Going the Freelance Route? Some Advice for Magazine Publishing.
By Randi Lynn Mrvos
You’ve researched and written an outstanding piece. You’ve submitted it to several markets. But the rejections start rolling in. Why is it so difficult to earn an acceptance? Is there a mystery to getting published?
As the nonfiction editor for Stories for Children Magazine, I must occasionally pass on a submission. It’s sad, because these writers could have avoided rejection—if only they had studied the market or had spent more time perfecting their submission. You can avoid their fate. Below are several suggestions that will help increase your chances of an acceptance.
Be sure that your work is a perfect fit for the magazine.
It’s like dating. You are striving to find a good match for your work. For example, an educational article would be more welcome in an instructional magazine as opposed to a science fiction magazine. Look at the table of contents of magazines you’d like to submit to. Your work should complement the other titles.
Occasionally, writers submit a memoir piece or a personal essay to Stories for Children Magazine. These writers have failed to recognize the kinds of articles that we publish.
Understand the magazine’s mission statement.
A mission statement is the fundamental purpose of the magazine. It’s usually found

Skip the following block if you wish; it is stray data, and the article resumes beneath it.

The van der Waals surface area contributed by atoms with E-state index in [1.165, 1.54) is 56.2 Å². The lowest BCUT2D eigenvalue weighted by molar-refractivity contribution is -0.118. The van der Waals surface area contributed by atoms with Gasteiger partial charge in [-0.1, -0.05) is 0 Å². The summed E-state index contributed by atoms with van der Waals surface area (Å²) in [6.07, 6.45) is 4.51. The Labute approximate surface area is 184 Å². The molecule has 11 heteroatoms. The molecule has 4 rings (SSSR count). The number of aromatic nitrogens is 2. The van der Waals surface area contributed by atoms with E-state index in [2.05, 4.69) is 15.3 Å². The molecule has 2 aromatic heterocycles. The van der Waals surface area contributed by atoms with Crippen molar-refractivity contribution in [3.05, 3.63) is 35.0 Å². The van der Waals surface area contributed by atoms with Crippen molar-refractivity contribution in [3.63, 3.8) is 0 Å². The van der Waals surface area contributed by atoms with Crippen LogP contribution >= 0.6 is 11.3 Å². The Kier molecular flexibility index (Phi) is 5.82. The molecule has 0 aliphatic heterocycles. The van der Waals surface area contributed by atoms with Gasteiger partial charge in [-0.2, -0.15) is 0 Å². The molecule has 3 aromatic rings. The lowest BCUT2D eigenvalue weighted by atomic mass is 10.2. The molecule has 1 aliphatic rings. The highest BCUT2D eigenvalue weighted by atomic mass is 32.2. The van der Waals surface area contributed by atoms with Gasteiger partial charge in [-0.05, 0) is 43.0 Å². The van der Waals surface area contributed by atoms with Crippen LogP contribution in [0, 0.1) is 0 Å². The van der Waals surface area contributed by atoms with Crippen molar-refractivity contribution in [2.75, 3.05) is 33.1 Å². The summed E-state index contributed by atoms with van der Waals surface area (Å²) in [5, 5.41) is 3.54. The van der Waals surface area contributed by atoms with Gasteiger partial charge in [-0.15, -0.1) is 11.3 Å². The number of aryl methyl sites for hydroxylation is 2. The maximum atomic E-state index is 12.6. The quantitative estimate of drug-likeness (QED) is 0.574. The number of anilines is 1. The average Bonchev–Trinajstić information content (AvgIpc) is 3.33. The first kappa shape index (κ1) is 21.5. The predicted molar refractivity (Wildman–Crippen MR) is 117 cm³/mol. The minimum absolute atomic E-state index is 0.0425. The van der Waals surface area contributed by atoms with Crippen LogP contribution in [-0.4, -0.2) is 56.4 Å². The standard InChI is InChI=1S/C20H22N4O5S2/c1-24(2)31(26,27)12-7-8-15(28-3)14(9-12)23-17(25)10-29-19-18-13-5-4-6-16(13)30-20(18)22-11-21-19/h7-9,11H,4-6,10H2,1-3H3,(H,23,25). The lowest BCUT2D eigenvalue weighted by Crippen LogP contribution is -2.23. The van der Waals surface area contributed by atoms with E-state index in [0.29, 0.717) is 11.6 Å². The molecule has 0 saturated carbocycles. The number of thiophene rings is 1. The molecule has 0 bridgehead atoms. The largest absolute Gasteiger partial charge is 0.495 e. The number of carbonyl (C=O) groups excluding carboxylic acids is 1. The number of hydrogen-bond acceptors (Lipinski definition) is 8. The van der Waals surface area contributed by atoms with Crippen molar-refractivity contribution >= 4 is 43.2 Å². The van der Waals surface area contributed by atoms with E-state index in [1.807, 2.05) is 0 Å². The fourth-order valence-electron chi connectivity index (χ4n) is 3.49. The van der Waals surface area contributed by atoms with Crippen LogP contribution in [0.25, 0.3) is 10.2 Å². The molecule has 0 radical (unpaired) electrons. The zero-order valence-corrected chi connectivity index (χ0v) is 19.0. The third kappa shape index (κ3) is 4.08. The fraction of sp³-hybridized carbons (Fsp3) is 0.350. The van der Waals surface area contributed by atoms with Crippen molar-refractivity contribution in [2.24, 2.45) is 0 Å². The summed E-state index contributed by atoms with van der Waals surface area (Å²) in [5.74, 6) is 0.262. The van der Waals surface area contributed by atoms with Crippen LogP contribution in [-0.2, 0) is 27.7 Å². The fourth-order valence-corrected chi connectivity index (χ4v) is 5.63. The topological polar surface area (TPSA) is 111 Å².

on a magazine website under the section “About Us.” A mission statement explains whether the magazine’s goal is to educate, to provide news, to entertain, or to inspire. Before submitting to a magazine, fully understand the mission statement so that you’ll be more prepared to meet an editor’s needs.
Read back copies of the magazine
Study at least three to six magazine back issues. You will discover the kind of topics that are published, the word count, the audience age group, and the style and tone of the published pieces.
I must confess that I once came close to querying a children’s magazine without looking at sample copies. I reviewed the magazine website online and felt I understood the column for which I planned to pitch. However, since I was unsure about the word count (the website didn’t include this information) I picked up five copies at the library. When I reviewed the copies, I noticed that the column used short pieces on light-hearted topics. In contrast, I had written a 700-word article that focused on animal research. Had I not read the back issues, I would have been way off the mark.
Follow the writers’ guidelines.
Each publication has specific contributor guidelines. By following the guidelines, you’ll discover the intended word count for articles, how an editor wants your manuscript formatted, how to provide your contact information, and how to submit. You may even find a wish list of topics or an editorial calendar.
The guidelines for Stories for Children Magazine inform writers exactly how the subject line of an email submission should read. In addition, they specifically state that writers put contact information and manuscript details in the top right corner so that editors can easily glance at a submission to know the name of the author, the address for payment, the kind of article (fiction or nonfiction), and the age group.
A while back, a writer submitted a nice piece, but failed to format her manuscript as indicated. She wrote me that it was my job to format her article. Pity, she would have received an acceptance if only she had taken a few minutes to edit her piece as requested.